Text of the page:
This year marks the 50th anniversary of the legalization of contraception in the U.S., and the release of a Mad Max sequel with a woman in the hero role. What do these things have in common?
The hero is a stock literary character: humans everywhere tell stories about heroes, from egalitarian hunter-gatherer bands to socially stratified kingdoms and states. Not to be confused with moral heroes such as Mother Teresa or Mahatma Gandhi, the hero character is a physical hero--he risks death to combat a physical threat to his people. His most salient trait is that he fights, and fights well: he exhibits exceptional prowess, courage, and effectiveness in the face of a seemingly insurmountable force, and is praised by his people for doing so. My use of the male pronoun is intentional: until recently, the star of the hero show has almost always been male.
This pattern cannot be explained as an artifact of Western gender inequality, because it holds across cultures. Ten years ago, in a pioneering study, literary scholar Jonathan Gottschall tested the feminist claim that gender norms are socially constructed, and that European folktales perpetuate Western gender norms and patriarchal power systems. Reasoning that, if gender is socially constructed, we would expect it to be constructed differently in different cultures, he predicted that Western gender norms would be absent in non-Western cultures. To test this, he surveyed a sample of folktales from cultures differing widely in ecology, geographic location, race/ethnicity, political systems, religion, and complexity. Western gender norms were operationalized as strength, assertiveness, and courage in men, and beauty, passivity, and docility in women. His finding: cross-culturally, male protagonists outnumbered female protagonists three to one. When present, female protagonists were much more likely to be passive than their male counterparts (defined as simply enduring their problems or taking little/no action to accomplish their goals), and were much less likely to accomplish their goals through feats of physical heroism.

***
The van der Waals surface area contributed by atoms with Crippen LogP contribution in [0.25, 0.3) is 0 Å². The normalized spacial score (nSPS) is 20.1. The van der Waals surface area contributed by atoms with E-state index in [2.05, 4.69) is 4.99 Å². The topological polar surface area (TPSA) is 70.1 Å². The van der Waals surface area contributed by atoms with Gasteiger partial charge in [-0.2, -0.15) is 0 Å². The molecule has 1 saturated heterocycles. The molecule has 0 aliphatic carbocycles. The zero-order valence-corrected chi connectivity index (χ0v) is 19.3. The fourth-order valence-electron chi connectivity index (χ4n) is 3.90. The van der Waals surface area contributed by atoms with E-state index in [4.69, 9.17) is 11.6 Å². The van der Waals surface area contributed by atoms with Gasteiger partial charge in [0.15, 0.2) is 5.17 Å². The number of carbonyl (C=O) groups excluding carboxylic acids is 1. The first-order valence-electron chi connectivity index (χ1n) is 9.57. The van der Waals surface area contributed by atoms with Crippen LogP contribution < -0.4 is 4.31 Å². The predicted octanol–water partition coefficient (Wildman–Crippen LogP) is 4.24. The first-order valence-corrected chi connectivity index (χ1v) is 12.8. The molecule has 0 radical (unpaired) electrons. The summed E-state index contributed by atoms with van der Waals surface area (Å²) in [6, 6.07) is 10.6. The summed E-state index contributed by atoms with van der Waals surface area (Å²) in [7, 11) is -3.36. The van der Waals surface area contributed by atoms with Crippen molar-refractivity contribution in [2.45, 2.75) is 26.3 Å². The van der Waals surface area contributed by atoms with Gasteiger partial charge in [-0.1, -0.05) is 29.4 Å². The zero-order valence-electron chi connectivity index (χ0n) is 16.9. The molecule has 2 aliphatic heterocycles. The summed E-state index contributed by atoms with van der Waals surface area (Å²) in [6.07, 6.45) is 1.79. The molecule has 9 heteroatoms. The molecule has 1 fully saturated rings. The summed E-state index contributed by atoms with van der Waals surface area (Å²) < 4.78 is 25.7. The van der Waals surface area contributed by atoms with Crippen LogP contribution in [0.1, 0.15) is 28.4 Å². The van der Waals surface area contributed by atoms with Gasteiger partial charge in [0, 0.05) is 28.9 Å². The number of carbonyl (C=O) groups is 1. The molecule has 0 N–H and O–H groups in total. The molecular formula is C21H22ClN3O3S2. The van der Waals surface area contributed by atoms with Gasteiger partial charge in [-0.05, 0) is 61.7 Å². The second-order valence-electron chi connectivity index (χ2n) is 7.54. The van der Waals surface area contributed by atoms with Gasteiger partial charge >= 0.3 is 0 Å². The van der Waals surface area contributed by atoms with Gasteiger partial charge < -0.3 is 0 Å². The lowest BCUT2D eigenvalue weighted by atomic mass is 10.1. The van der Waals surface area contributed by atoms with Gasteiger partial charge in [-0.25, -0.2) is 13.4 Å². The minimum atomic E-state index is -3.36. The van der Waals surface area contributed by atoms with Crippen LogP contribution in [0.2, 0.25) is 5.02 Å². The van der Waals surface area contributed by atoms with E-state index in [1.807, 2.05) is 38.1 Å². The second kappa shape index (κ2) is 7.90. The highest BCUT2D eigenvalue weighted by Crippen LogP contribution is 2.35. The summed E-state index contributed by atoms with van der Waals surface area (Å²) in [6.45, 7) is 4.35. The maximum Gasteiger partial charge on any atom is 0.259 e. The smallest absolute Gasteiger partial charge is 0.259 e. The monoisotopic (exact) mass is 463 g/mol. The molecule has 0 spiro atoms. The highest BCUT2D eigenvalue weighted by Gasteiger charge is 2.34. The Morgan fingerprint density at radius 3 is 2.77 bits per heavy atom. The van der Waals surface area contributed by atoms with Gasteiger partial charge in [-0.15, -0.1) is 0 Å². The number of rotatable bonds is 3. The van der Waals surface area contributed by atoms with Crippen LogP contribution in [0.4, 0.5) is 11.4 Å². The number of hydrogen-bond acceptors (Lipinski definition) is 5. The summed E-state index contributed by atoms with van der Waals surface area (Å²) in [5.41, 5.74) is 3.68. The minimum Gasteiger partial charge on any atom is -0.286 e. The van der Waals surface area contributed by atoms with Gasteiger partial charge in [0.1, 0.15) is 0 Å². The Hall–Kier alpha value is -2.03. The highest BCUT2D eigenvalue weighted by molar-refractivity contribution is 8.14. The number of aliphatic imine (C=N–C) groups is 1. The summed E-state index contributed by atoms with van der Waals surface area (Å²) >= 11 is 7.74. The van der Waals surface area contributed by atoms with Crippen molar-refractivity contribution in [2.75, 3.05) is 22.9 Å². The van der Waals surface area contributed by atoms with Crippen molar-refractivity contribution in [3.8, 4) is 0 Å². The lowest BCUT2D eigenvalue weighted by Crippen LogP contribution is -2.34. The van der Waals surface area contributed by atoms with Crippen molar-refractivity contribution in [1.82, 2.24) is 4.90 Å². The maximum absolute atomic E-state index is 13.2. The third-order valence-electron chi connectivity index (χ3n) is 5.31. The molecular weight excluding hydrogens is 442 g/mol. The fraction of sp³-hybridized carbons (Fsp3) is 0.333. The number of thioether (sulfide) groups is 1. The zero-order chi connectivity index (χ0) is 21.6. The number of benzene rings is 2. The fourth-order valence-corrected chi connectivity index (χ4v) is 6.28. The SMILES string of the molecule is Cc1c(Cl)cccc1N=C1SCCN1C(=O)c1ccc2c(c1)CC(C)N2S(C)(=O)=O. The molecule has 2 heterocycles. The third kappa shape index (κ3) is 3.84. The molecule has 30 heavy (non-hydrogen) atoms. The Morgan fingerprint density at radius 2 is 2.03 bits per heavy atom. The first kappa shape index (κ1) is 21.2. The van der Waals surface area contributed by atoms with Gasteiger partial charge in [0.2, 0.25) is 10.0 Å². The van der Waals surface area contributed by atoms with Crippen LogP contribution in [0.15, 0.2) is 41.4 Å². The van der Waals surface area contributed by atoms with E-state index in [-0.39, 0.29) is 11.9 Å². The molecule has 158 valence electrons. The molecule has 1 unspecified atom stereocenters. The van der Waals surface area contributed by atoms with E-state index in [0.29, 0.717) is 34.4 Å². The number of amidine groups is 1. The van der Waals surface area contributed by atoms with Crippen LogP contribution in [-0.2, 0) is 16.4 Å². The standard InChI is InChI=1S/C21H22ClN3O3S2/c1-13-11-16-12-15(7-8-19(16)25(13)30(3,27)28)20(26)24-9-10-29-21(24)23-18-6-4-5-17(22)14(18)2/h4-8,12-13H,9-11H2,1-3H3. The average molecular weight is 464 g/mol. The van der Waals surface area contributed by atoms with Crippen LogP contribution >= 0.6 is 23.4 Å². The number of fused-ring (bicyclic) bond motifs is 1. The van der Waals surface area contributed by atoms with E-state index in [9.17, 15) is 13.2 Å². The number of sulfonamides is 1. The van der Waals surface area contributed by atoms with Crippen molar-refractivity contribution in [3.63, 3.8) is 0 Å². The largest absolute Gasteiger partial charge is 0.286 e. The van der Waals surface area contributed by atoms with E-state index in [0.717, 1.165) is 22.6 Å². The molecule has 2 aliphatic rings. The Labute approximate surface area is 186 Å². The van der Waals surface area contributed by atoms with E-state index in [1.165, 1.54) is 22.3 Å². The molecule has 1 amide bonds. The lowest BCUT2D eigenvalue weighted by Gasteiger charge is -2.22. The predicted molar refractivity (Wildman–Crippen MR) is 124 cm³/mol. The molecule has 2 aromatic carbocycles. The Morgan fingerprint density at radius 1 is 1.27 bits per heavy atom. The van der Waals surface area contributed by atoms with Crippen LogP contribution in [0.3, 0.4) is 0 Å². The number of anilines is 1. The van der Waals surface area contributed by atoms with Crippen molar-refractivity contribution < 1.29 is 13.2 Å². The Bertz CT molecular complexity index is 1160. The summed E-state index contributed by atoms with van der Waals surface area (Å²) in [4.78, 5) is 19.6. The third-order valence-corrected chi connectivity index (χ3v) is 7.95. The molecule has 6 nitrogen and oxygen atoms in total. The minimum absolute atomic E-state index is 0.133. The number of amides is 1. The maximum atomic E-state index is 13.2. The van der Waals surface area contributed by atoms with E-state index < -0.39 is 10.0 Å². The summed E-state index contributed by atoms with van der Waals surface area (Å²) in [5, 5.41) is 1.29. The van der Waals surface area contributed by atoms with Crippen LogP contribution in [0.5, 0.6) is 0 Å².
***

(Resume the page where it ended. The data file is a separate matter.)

How to account for this pattern? The answer may lie deep in our past, in the problems of animal and human predation. If modern hunter-gatherers are any indication, our ancestors had periodic run-ins with an assortment of formidable carnivores, including lions, leopards, and crocodiles. They also faced human predators: warfare is an ugly fact of human life. Both situations may require self-defense, but some people--e.g., the young, elderly, or sick--are less able to perform this task than others. Thus, human societies have long needed individuals who were willing and able to protect their weaker members against physical attack. This is exactly what the hero does: be it Beowulf, Luke Skywalker, or Harry Potter, the hero typically combats enemy groups or voracious man-eating monsters. Although the problem of animal predation has largely disappeared in developed nations, human aggression is still very much with us. Thus, the genre's continued appeal makes sense: as long as intergroup violence exists, humans will need heroes.